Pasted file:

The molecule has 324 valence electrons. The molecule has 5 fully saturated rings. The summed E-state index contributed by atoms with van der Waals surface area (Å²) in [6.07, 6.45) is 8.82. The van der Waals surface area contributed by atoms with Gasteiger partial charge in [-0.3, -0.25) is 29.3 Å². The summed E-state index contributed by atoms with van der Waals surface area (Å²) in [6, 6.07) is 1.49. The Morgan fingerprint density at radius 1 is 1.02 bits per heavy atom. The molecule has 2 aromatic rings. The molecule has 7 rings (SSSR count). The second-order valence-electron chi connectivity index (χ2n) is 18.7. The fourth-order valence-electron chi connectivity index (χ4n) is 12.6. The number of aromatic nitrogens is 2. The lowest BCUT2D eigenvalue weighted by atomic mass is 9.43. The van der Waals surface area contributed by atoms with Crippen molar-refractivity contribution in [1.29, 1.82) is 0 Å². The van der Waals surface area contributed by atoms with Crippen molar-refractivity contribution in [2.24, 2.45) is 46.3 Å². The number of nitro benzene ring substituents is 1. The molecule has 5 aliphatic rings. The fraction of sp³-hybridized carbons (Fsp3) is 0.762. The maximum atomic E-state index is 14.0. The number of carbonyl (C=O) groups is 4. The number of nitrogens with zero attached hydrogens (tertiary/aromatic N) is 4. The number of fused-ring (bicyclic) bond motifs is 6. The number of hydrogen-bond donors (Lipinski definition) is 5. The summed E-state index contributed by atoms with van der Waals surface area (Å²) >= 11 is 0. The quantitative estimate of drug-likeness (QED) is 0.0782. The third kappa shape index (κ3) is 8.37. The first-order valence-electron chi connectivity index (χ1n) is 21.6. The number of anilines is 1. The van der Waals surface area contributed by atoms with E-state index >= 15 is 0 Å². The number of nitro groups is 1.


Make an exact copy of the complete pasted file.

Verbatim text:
The molecule has 324 valence electrons. The molecule has 5 fully saturated rings. The summed E-state index contributed by atoms with van der Waals surface area (Å²) in [6.07, 6.45) is 8.82. The van der Waals surface area contributed by atoms with Gasteiger partial charge in [-0.3, -0.25) is 29.3 Å². The summed E-state index contributed by atoms with van der Waals surface area (Å²) in [6, 6.07) is 1.49. The Morgan fingerprint density at radius 1 is 1.02 bits per heavy atom. The molecule has 2 aromatic rings. The molecule has 7 rings (SSSR count). The second-order valence-electron chi connectivity index (χ2n) is 18.7. The fourth-order valence-electron chi connectivity index (χ4n) is 12.6. The number of aromatic nitrogens is 2. The lowest BCUT2D eigenvalue weighted by atomic mass is 9.43. The van der Waals surface area contributed by atoms with Crippen molar-refractivity contribution in [1.29, 1.82) is 0 Å². The van der Waals surface area contributed by atoms with Crippen molar-refractivity contribution in [2.24, 2.45) is 46.3 Å². The number of nitro benzene ring substituents is 1. The molecule has 5 aliphatic rings. The fraction of sp³-hybridized carbons (Fsp3) is 0.762. The maximum atomic E-state index is 14.0. The number of carbonyl (C=O) groups is 4. The number of nitrogens with zero attached hydrogens (tertiary/aromatic N) is 4. The number of fused-ring (bicyclic) bond motifs is 6. The number of hydrogen-bond donors (Lipinski definition) is 5. The summed E-state index contributed by atoms with van der Waals surface area (Å²) >= 11 is 0. The quantitative estimate of drug-likeness (QED) is 0.0782. The third kappa shape index (κ3) is 8.37. The first-order valence-electron chi connectivity index (χ1n) is 21.6. The number of anilines is 1. The van der Waals surface area contributed by atoms with E-state index >= 15 is 0 Å². The number of nitro groups is 1.